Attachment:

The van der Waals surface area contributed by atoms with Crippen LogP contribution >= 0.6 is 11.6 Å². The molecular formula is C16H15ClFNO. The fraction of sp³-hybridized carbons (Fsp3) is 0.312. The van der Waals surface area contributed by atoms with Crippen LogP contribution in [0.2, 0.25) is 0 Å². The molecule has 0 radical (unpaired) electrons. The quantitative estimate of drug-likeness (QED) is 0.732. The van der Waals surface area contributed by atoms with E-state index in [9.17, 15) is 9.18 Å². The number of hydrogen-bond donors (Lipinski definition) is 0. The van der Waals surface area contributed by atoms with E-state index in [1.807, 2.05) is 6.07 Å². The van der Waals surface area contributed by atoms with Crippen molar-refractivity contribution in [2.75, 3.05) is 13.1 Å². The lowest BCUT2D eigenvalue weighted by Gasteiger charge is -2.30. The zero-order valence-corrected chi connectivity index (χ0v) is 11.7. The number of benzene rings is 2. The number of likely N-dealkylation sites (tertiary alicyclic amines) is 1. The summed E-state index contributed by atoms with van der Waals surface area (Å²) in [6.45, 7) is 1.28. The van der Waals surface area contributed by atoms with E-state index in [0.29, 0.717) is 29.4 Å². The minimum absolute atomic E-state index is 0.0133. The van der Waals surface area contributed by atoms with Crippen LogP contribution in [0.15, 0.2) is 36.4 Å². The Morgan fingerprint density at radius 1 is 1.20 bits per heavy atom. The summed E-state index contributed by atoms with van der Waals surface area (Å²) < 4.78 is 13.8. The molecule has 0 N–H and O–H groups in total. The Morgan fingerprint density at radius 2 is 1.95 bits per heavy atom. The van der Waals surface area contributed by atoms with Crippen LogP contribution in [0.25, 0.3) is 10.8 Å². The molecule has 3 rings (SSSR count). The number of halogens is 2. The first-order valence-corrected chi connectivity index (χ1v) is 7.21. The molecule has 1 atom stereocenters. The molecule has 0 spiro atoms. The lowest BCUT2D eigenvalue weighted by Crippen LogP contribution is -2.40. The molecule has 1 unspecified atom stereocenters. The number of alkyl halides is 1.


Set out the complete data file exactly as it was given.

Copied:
The van der Waals surface area contributed by atoms with Crippen LogP contribution >= 0.6 is 11.6 Å². The molecular formula is C16H15ClFNO. The fraction of sp³-hybridized carbons (Fsp3) is 0.312. The van der Waals surface area contributed by atoms with Crippen LogP contribution in [0.2, 0.25) is 0 Å². The molecule has 0 radical (unpaired) electrons. The quantitative estimate of drug-likeness (QED) is 0.732. The van der Waals surface area contributed by atoms with E-state index in [9.17, 15) is 9.18 Å². The number of hydrogen-bond donors (Lipinski definition) is 0. The van der Waals surface area contributed by atoms with E-state index in [1.807, 2.05) is 6.07 Å². The van der Waals surface area contributed by atoms with Crippen molar-refractivity contribution in [2.75, 3.05) is 13.1 Å². The lowest BCUT2D eigenvalue weighted by Gasteiger charge is -2.30. The zero-order valence-corrected chi connectivity index (χ0v) is 11.7. The number of benzene rings is 2. The number of likely N-dealkylation sites (tertiary alicyclic amines) is 1. The summed E-state index contributed by atoms with van der Waals surface area (Å²) in [6.45, 7) is 1.28. The van der Waals surface area contributed by atoms with E-state index in [0.29, 0.717) is 29.4 Å². The minimum absolute atomic E-state index is 0.0133. The van der Waals surface area contributed by atoms with Crippen LogP contribution in [0.15, 0.2) is 36.4 Å². The Morgan fingerprint density at radius 1 is 1.20 bits per heavy atom. The summed E-state index contributed by atoms with van der Waals surface area (Å²) < 4.78 is 13.8. The molecule has 0 N–H and O–H groups in total. The Morgan fingerprint density at radius 2 is 1.95 bits per heavy atom. The van der Waals surface area contributed by atoms with Crippen LogP contribution in [0.25, 0.3) is 10.8 Å². The molecule has 3 rings (SSSR count). The number of halogens is 2. The first-order valence-corrected chi connectivity index (χ1v) is 7.21. The molecule has 1 atom stereocenters. The molecule has 0 spiro atoms. The lowest BCUT2D eigenvalue weighted by Crippen LogP contribution is -2.40. The molecule has 1 unspecified atom stereocenters. The number of alkyl halides is 1.